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Joby George was 21 years old when he got his first job out of college, working for a software company in the pharmaceutical industry.
He stayed with the company for 14 years, excited to play a role in developing medicines that people take every day. When he finally decided it was time for a change, he realized he might have a problem.
“I don’t remember exactly when I signed the non-compete because there are so many forms you have to sign when you’re hired,” he says.
But there really was. And now, his employer wasn’t happy about him taking a new job at another software company in the pharmaceutical field — even though, George says, he didn’t have any trade secrets to take with him.
Despite this, his company sued.
One in five workers in the US has signed a non-compete
Researchers estimate that one in five workers in the U.S. — about 30 million people — have signed non-compete agreements that prohibit them from working for similar businesses or starting a rival business for a certain period of time (usually six months to two years).
Companies have long said non-competes are necessary to protect their intellectual property and investments.
But now the Federal Trade Commission is investigating banning the contracts, saying they suppress wages, stifle innovation and deprive workers of their economic freedom. This month, the agency proposed a new rule that would ban employers from using them employees and contractors.
Already, some are debating whether the FTC has the authority to make such a sweeping change affecting tens of millions of workers across the country. Others celebrate this move.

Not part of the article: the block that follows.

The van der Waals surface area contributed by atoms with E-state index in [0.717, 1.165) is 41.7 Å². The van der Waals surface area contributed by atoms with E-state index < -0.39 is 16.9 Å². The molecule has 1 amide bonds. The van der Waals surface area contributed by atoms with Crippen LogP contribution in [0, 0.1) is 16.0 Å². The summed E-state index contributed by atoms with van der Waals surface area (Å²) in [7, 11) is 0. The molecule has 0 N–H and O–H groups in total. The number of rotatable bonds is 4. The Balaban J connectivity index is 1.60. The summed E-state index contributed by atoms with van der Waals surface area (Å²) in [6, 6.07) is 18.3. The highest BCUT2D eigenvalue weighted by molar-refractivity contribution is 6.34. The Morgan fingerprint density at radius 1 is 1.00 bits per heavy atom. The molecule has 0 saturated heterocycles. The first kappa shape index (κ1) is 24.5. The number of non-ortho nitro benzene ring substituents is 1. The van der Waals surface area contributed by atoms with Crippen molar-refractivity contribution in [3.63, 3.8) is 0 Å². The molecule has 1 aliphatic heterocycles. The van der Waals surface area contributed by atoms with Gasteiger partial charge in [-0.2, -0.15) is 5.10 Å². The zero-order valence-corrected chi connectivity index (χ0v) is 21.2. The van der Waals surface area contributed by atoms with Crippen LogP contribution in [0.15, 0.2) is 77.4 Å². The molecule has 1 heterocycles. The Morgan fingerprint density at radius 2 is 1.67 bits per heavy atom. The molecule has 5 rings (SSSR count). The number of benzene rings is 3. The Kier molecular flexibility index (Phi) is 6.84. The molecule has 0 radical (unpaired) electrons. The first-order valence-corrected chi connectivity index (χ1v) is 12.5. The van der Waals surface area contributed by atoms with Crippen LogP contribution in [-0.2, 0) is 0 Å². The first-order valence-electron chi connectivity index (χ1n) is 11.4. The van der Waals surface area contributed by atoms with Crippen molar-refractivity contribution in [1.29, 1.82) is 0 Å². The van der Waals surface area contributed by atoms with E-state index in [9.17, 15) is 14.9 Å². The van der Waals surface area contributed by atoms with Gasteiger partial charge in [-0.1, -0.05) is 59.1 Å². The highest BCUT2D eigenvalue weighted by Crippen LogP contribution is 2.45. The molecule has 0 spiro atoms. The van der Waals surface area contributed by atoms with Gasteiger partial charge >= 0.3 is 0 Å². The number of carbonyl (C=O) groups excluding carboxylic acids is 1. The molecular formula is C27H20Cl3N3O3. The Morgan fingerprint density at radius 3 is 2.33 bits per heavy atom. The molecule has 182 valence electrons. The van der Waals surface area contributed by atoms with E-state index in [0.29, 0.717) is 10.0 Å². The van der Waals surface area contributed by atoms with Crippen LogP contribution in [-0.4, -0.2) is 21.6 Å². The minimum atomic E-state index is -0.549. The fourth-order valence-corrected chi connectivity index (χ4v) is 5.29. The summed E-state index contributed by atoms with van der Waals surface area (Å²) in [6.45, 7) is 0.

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“People have a fundamental right to make their own career choices,” said Peter Gassner, CEO of Veeva Systems, the software company that hired George and supported him and dozens of others in the fight against non-competes. “Talent mobility has created the world’s most innovative companies.”
The case against George was eventually dismissed.
Low-wage workers such as house cleaners are also associated with non-competes
Najah Farley, a senior staff attorney at the National Employment Law Project, said the FTC’s proposed rule would help protect millions of low-wage workers who are locked out of competition.
“We were definitely encouraging them to do that — make a rule,” says Farley, who has worked on state legislation aimed at limiting the use of noncompetes. “I think they will be able to solve this problem on a very large scale.”
In a previous role with the New York state attorney general, Farley worked on the famous non-compete case against the fast-food sandwich chain Jimmy John’s and later heard from non-competes, including security guards, house cleaners and other low-wage workers. cafeteria workers.
Low-wage workers generally don’t have the ability to challenge their employers or sit out until noncompetes expire, Farley says. The only way many of them can secure a significant increase in wages is to change jobs.
“So if you’re in a situation where you can’t find another job in your industry or you can’t find another job around you, obviously your ability to increase your compensation is going to be limited,” he says.